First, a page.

Fruit consumption is an important part of everyone’s diet, but perhaps even more important for children. Fruit consumption for children not only provides many vitamins and minerals, but it also helps promote growth. Good child health includes the consumption of a variety of fruits since each supplies different nutrients that can also help prevent diseases. But unfortunately, while kids should be eating the most fruits and veggies, they are also the most picky when it comes to them, requiring some useful tricks and sneaky slips of hand to ensure that they are getting the amounts they need for good health
Many studies in the United States, the United Kingdom, and Canada have pointed out how inadequate fruit consumption is among children. Some countries around the world have even said that child health is being put “at risk” because kids are not eating enough fruits and vegetables. A 2009 study published in the Journal of the American Dietetic Association found that children and adolescents aren’t meeting the minimum guidelines for fruit consumption. The study carried out by researchers at Ohio State University showed that fruit consumption in males was lower than in females, and that there seemed to be a link between fruit consumption and poverty. Ethnicity also seemed to be a factor. For example, Mexican American children seemed to eat significantly more fruit than non-Hispanic white children. Ultimately, though, researchers agree that more fruit consumption is essential to good child health.
Research has shown time and time again that if something is easy to handle and easy to eat then people will likely go ahead and consume it. A recent study has shown that the same seems to apply to fruit consumption. Cornell University’s Food and Brand Lab conducted an experiment in school cafeterias with a simple fruit slicer. What they found was that students embraced the use of slicers. In fact, sales of fruit in the cafeterias increased by 61 per cent. Students indicated that they ordinarily avoided fruit because it got stuck in their braces after biting into it. Many girls worried that they looked unattractive chomping down on a big piece of fruit, while many students felt that big pieces of fruit were inconvenient.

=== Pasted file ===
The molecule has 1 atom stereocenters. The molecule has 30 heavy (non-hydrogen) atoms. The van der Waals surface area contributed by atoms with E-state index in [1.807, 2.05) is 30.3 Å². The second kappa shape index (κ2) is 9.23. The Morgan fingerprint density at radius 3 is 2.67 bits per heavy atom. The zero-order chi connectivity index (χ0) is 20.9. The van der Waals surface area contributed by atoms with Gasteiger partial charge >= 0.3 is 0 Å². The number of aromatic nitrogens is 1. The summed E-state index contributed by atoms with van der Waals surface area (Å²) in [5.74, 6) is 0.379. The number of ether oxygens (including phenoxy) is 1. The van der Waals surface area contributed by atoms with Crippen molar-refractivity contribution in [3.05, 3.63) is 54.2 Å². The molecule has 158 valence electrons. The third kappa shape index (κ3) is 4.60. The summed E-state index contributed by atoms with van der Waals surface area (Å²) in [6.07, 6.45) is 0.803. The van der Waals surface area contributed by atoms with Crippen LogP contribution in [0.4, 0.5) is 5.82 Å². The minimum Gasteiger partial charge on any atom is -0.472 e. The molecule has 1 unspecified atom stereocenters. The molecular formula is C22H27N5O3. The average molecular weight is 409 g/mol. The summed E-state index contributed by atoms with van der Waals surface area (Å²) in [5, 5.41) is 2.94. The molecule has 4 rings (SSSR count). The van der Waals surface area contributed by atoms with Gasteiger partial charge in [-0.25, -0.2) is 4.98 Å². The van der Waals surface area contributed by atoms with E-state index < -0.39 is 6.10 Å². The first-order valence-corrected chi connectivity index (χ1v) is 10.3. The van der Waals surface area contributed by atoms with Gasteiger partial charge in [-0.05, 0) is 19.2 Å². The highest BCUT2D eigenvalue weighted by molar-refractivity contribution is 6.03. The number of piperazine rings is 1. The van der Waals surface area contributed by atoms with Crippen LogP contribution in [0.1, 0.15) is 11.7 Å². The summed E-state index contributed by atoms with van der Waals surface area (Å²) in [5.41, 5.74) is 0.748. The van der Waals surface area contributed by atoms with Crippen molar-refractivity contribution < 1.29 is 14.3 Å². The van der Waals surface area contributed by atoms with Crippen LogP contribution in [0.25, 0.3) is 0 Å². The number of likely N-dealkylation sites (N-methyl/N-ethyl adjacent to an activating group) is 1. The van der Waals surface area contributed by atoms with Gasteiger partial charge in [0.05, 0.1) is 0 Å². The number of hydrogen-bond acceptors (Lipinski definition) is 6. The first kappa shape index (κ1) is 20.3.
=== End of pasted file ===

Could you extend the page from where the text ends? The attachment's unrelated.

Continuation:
Since the study only involved eight elementary schools, the researchers decided to test six middle schools. Apple slicers were placed in three of the schools, while the other three schools acted as controls. At the end of the experiment, the researchers found that fruit sales in the schools that had slicers increased by 71 percent over the control schools.
This is just one study among many involving children and food consumption. Over the last 10 years, research efforts have led to a number of different initiatives in the United States to get kids eating healthier and consuming more fruits and vegetables. In 2002, the United States Department of Agriculture launched a program to get kids in the poorest area of the nation to eat more fruits. Today, they report that both fruit and vegetable consumption has increased by a third of a cup per child amongst those participating in the program. Just this year, the USDA announced “Smart Snacks in School”; a proposed new standard to make sure that kids from Kindergarten to Grade 12 are fed healthy, accessible food.
So when it comes to eating fruit, just how much should your children eat? Toddlers require about one cup of fruit each day; older children need about one-and-a-half cups; adolescents and teenagers should get two cups per day. If you have a teenager that is athletic and active, they can certainly benefit from a higher fruit intake. The main point, however, is that in order to increase their consumption, you have to make fruits fun and accessible. Cut up an apple and pack it in your child’s lunch. Have some cut up veggies on the counter for when your children get home. If they see enticing food that’s ready to grab and eat, they’re far more likely to take a bite.